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    CO2 emissions up due to larger vehicles on the roads

    In a recent investigative report published by Transport & Environment, the authors have studied the reasons for why CO2 emissions haven’t decreased despite ever more efficient car engines on the roads. Since 1990, CO2 emissions have paradoxically increased by 10% due to traffic pollution in the European Union.

    The report concludes that the improved environmental effects of the more efficient car engines have been offset by the increase in car size. The cars are on average, bigger, wider and weigh more while also being more powerful. The average weight of a car sold in Europe in 2016 was 1,268 kilos compared to 1,392 kilos in 2016, a 10% increase in 15 years.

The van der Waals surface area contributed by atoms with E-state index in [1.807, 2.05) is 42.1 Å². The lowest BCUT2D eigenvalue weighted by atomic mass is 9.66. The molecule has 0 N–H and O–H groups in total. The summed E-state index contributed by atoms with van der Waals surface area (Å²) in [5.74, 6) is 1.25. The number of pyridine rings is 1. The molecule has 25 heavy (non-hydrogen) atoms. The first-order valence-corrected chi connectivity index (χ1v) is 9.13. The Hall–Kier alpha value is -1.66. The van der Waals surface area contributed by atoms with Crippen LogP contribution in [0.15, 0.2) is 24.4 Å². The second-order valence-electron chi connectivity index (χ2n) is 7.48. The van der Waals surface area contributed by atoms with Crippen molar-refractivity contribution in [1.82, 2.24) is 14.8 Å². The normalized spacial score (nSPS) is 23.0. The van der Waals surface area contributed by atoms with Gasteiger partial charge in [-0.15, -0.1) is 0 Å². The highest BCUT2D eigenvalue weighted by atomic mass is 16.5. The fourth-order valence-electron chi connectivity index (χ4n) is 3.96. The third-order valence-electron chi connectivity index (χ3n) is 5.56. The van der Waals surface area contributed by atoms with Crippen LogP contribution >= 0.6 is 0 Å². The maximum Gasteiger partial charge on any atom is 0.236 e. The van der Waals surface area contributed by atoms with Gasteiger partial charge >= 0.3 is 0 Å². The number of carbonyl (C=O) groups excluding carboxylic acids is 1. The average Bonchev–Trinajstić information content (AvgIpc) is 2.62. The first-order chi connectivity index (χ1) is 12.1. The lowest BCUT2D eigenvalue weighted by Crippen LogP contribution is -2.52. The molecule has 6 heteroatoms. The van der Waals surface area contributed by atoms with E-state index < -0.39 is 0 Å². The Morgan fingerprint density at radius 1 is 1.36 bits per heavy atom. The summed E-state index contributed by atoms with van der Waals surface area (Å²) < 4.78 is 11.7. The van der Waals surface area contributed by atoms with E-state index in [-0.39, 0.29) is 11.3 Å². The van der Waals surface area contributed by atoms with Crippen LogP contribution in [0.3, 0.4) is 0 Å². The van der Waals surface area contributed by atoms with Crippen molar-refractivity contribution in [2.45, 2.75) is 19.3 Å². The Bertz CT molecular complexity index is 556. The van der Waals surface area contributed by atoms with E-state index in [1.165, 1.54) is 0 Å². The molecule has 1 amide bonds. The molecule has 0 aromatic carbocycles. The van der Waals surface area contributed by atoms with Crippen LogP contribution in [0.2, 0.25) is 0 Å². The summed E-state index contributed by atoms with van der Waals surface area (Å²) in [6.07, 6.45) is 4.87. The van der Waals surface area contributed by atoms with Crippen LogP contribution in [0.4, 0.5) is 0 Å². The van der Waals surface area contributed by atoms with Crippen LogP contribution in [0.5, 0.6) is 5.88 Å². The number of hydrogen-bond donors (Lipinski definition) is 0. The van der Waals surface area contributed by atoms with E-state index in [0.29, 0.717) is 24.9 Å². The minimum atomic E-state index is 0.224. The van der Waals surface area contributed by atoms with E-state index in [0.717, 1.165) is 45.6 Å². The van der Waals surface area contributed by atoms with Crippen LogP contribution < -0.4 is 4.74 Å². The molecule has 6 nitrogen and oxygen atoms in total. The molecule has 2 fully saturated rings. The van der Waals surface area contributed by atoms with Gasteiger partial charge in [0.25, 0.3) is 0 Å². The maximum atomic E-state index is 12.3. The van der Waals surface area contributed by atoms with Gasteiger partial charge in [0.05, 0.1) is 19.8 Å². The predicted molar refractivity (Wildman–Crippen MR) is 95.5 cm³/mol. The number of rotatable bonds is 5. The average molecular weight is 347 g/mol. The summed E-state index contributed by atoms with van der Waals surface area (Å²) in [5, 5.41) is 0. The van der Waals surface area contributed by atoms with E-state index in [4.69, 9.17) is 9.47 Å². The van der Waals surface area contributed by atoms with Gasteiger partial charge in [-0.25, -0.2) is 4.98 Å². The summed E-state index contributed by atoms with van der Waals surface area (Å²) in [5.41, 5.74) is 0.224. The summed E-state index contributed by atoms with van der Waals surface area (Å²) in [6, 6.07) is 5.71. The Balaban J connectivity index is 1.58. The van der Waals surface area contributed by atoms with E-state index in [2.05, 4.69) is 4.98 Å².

This increase in weight and size reflects the popular trend of the SUVs (Sport Utility Vehicle). Larger and wider than the classical vehicles suitable for five persons, they weight about 250 kilos more and are also less aerodynamic. The growth in the SUVs popularity have had a clear environmental cost according to the authors. The laws of Physics state that the higher the mass of an object, the more energy is needed to move it. In other words more fuel is needed and therefore more pollution.

    In Belgium, 57,000 SUVs were registered in the first quarter of 2018 alone. This represents 34% of all the newly registered vehicles so far this year.

    Christopher Vincent
    The Brussels Times